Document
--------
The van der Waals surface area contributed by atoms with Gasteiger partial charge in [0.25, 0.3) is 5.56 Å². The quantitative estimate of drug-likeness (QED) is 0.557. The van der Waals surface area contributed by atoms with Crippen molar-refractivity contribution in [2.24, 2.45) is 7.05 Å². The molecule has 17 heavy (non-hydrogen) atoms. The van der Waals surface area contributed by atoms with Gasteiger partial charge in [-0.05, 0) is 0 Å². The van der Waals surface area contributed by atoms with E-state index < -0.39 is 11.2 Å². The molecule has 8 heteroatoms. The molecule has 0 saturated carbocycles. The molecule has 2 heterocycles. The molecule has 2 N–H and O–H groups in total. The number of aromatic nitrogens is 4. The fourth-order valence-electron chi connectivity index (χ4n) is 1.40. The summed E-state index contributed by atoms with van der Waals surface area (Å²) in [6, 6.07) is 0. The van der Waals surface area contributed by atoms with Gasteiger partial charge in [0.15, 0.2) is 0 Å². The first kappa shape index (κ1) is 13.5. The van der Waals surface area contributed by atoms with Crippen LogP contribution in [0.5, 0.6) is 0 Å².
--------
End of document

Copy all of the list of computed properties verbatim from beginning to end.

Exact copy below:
The van der Waals surface area contributed by atoms with Gasteiger partial charge in [0.25, 0.3) is 5.56 Å². The quantitative estimate of drug-likeness (QED) is 0.557. The van der Waals surface area contributed by atoms with Crippen molar-refractivity contribution in [2.24, 2.45) is 7.05 Å². The molecule has 17 heavy (non-hydrogen) atoms. The van der Waals surface area contributed by atoms with Gasteiger partial charge in [-0.05, 0) is 0 Å². The van der Waals surface area contributed by atoms with E-state index < -0.39 is 11.2 Å². The molecule has 8 heteroatoms. The molecule has 0 saturated carbocycles. The molecule has 2 heterocycles. The molecule has 2 N–H and O–H groups in total. The number of aromatic nitrogens is 4. The fourth-order valence-electron chi connectivity index (χ4n) is 1.40. The summed E-state index contributed by atoms with van der Waals surface area (Å²) in [6, 6.07) is 0. The van der Waals surface area contributed by atoms with Gasteiger partial charge in [0.15, 0.2) is 0 Å². The first kappa shape index (κ1) is 13.5. The van der Waals surface area contributed by atoms with Crippen LogP contribution in [0.5, 0.6) is 0 Å².